Georgia native Gabriela Diaz began her musical training at the age of 5, studying piano with her mother and the next year, violin with her father. As a childhood cancer survivor, Diaz is committed to supporting cancer research and treatment in her capacity as a musician. In 2004, Diaz was a recipient of a grant from the Albert Schweitzer Foundation, an award that enabled Gabriela to create and direct the Boston Hope Ensemble. This program is now part of Winsor Music. A firm believer in the healing properties of music, Diaz and her colleagues have performed in cancer units in Boston hospitals and presented benefit concerts for cancer research organizations in numerous venues throughout the United States.

A fierce champion of contemporary music, Diaz has been fortunate to work closely with many significant composers on their own compositions, namely Pierre Boulez, Magnus Lindberg, Frederic Rzewski, Alvin Lucier, Unsuk Chin, John Zorn, Joan Tower, Roger Reynolds, Chaya Czernowin, Steve Reich, Tania León, Brian Ferneyhough, and Helmut Lachenmann. Diaz is a member of several Boston-area contemporary music groups, including Sound Icon, Ludovico Ensemble, BMOP, Dinosaur Annex, Boston Musica Viva, and Callithumpian Consort.  She plays regularly with Winsor Music, Castle of our Skins, Radius Ensemble, and Emmanuel Music, and frequently collaborates with Alarm Will Sound, the International Contemporary Ensemble, and A Far Cry.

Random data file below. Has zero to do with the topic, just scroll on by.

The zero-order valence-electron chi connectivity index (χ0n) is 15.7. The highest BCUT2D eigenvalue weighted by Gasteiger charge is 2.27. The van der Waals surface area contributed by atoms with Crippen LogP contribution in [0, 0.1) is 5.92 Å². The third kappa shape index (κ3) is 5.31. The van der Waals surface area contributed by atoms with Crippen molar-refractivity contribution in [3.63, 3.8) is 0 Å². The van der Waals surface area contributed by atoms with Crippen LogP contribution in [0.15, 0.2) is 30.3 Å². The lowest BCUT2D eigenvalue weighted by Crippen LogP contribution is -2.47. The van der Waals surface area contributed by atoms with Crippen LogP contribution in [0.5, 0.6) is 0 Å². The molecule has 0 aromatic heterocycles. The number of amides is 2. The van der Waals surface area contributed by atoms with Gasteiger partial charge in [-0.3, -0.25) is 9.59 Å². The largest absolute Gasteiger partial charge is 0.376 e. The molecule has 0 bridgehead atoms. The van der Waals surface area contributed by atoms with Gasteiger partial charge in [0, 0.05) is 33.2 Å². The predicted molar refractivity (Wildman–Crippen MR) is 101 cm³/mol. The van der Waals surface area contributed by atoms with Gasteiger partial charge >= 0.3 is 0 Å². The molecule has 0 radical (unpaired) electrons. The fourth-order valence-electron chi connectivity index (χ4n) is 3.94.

​In 2012, Diaz joined the violin faculty of Wellesley College.She is co-artistic director of the much beloved Boston-based chamber music and outreach organization Winsor Music. Please visit for more information!

​Diaz’s recording of Lou Harrison’s Suite for Violin and American Gamelan was highlighted in the New York Times Article, “5 Minutes That Will Make You Love Classical Music.”

Critics have acclaimed Diaz as “a young violin master,” and “one of Boston’s most valuable players.” Lloyd Schwartz of the Boston Phoenix noted, “…Gabriela Diaz in a bewitching performance of Pierre Boulez’s 1991 Anthèmes. The come-hither meow of Diaz’s upward slides and her sustained pianissimo fade-out were miracles of color, texture, and feeling.” Others have remarked on her “indefatigably expressive” playing, “polished technique,” and “vivid and elegant playing.”

Diaz can be heard on New World, Centaur, BMOPSound, Mode, Naxos, and Tzadik records.

​Diaz plays on a Vuillaume violin generously on loan from Mark Ptashne and a viola made by her father, Manuel Diaz.

Diaz is proud to be a core member of the team that created Boston Hope Music, bringing music to patients and frontline workers during the pandemic